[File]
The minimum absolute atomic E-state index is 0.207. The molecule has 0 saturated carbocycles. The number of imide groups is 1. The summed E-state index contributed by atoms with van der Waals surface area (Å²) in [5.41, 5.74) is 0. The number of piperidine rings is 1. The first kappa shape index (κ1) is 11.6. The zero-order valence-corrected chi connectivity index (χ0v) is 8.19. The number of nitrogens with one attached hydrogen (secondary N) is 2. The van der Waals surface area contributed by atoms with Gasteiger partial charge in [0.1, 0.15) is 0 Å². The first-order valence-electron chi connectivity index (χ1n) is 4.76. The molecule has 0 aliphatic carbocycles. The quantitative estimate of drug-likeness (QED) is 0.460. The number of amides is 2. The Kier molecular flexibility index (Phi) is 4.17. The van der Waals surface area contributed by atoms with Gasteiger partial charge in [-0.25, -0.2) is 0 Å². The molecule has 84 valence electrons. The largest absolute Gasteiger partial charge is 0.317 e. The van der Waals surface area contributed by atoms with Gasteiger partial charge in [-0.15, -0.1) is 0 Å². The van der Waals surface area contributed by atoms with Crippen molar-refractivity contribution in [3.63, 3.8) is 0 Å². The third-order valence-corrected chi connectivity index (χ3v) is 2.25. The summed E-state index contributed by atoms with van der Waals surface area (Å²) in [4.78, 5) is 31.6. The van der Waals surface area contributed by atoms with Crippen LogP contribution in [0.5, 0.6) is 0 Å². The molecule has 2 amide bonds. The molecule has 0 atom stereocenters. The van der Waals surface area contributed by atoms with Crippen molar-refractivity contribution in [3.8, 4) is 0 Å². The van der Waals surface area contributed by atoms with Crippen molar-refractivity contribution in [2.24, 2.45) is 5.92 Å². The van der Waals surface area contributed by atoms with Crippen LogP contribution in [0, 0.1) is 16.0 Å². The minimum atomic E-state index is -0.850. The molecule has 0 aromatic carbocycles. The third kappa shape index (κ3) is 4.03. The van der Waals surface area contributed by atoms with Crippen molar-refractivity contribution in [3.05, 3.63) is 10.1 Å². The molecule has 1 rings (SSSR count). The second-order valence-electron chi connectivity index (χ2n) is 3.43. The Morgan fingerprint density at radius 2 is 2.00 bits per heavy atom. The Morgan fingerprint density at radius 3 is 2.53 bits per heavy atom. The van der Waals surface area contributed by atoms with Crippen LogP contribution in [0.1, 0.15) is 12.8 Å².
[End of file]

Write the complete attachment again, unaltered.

The minimum absolute atomic E-state index is 0.207. The molecule has 0 saturated carbocycles. The number of imide groups is 1. The summed E-state index contributed by atoms with van der Waals surface area (Å²) in [5.41, 5.74) is 0. The number of piperidine rings is 1. The first kappa shape index (κ1) is 11.6. The zero-order valence-corrected chi connectivity index (χ0v) is 8.19. The number of nitrogens with one attached hydrogen (secondary N) is 2. The van der Waals surface area contributed by atoms with Gasteiger partial charge in [0.1, 0.15) is 0 Å². The first-order valence-electron chi connectivity index (χ1n) is 4.76. The molecule has 0 aliphatic carbocycles. The quantitative estimate of drug-likeness (QED) is 0.460. The number of amides is 2. The Kier molecular flexibility index (Phi) is 4.17. The van der Waals surface area contributed by atoms with Gasteiger partial charge in [-0.25, -0.2) is 0 Å². The molecule has 84 valence electrons. The largest absolute Gasteiger partial charge is 0.317 e. The van der Waals surface area contributed by atoms with Gasteiger partial charge in [-0.15, -0.1) is 0 Å². The van der Waals surface area contributed by atoms with Crippen molar-refractivity contribution in [3.63, 3.8) is 0 Å². The third-order valence-corrected chi connectivity index (χ3v) is 2.25. The summed E-state index contributed by atoms with van der Waals surface area (Å²) in [4.78, 5) is 31.6. The van der Waals surface area contributed by atoms with Crippen LogP contribution in [0.5, 0.6) is 0 Å². The molecule has 2 amide bonds. The molecule has 0 atom stereocenters. The van der Waals surface area contributed by atoms with Crippen molar-refractivity contribution in [3.8, 4) is 0 Å². The van der Waals surface area contributed by atoms with Crippen molar-refractivity contribution in [2.24, 2.45) is 5.92 Å². The van der Waals surface area contributed by atoms with Crippen LogP contribution in [0, 0.1) is 16.0 Å². The minimum atomic E-state index is -0.850. The molecule has 0 aromatic carbocycles. The third kappa shape index (κ3) is 4.03. The van der Waals surface area contributed by atoms with Crippen molar-refractivity contribution in [3.05, 3.63) is 10.1 Å². The molecule has 1 rings (SSSR count). The second-order valence-electron chi connectivity index (χ2n) is 3.43. The Morgan fingerprint density at radius 2 is 2.00 bits per heavy atom. The Morgan fingerprint density at radius 3 is 2.53 bits per heavy atom. The van der Waals surface area contributed by atoms with Crippen LogP contribution in [0.1, 0.15) is 12.8 Å².